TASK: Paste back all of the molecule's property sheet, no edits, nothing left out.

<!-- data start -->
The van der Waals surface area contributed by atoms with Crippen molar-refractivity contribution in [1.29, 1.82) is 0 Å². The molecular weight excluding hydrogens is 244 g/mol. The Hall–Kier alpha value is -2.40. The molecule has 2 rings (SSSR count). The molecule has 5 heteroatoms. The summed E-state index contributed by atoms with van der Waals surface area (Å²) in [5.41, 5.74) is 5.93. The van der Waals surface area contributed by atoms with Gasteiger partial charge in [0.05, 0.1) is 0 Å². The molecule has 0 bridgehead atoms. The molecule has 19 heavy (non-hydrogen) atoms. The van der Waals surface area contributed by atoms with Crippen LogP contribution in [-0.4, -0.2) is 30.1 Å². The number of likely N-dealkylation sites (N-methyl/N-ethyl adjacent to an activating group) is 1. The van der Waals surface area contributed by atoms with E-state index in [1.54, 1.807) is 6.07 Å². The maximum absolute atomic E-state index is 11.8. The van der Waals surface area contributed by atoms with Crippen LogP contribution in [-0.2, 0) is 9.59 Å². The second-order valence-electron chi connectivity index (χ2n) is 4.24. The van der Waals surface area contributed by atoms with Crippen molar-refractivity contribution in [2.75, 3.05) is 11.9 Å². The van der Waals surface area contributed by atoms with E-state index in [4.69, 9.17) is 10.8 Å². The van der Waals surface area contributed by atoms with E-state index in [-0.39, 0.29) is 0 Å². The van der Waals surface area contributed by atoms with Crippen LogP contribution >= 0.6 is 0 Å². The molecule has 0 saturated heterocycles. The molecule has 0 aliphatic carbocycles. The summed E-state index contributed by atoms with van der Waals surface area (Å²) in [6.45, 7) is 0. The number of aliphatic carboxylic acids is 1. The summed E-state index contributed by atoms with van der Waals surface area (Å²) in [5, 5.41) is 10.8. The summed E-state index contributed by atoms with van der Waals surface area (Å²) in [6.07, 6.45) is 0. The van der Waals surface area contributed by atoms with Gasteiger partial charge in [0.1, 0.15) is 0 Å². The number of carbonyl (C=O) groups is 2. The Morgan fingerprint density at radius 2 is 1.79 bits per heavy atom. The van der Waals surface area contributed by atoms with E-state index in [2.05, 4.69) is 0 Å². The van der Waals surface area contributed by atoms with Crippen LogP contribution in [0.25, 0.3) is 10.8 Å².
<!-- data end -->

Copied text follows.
The van der Waals surface area contributed by atoms with Crippen molar-refractivity contribution in [1.29, 1.82) is 0 Å². The molecular weight excluding hydrogens is 244 g/mol. The Hall–Kier alpha value is -2.40. The molecule has 2 rings (SSSR count). The molecule has 5 heteroatoms. The summed E-state index contributed by atoms with van der Waals surface area (Å²) in [5.41, 5.74) is 5.93. The van der Waals surface area contributed by atoms with Gasteiger partial charge in [0.05, 0.1) is 0 Å². The molecule has 0 bridgehead atoms. The molecule has 19 heavy (non-hydrogen) atoms. The van der Waals surface area contributed by atoms with Crippen LogP contribution in [-0.4, -0.2) is 30.1 Å². The number of likely N-dealkylation sites (N-methyl/N-ethyl adjacent to an activating group) is 1. The van der Waals surface area contributed by atoms with E-state index in [1.54, 1.807) is 6.07 Å². The maximum absolute atomic E-state index is 11.8. The van der Waals surface area contributed by atoms with Crippen LogP contribution in [-0.2, 0) is 9.59 Å². The second-order valence-electron chi connectivity index (χ2n) is 4.24. The van der Waals surface area contributed by atoms with Crippen molar-refractivity contribution in [2.75, 3.05) is 11.9 Å². The van der Waals surface area contributed by atoms with E-state index in [4.69, 9.17) is 10.8 Å². The van der Waals surface area contributed by atoms with E-state index in [-0.39, 0.29) is 0 Å². The van der Waals surface area contributed by atoms with Crippen LogP contribution >= 0.6 is 0 Å². The molecule has 0 saturated heterocycles. The molecule has 0 aliphatic carbocycles. The summed E-state index contributed by atoms with van der Waals surface area (Å²) in [6.45, 7) is 0. The number of aliphatic carboxylic acids is 1. The summed E-state index contributed by atoms with van der Waals surface area (Å²) in [5, 5.41) is 10.8. The summed E-state index contributed by atoms with van der Waals surface area (Å²) in [6.07, 6.45) is 0. The van der Waals surface area contributed by atoms with Gasteiger partial charge in [0.1, 0.15) is 0 Å². The number of carbonyl (C=O) groups is 2. The Morgan fingerprint density at radius 2 is 1.79 bits per heavy atom. The van der Waals surface area contributed by atoms with E-state index in [2.05, 4.69) is 0 Å². The van der Waals surface area contributed by atoms with Crippen LogP contribution in [0.25, 0.3) is 10.8 Å².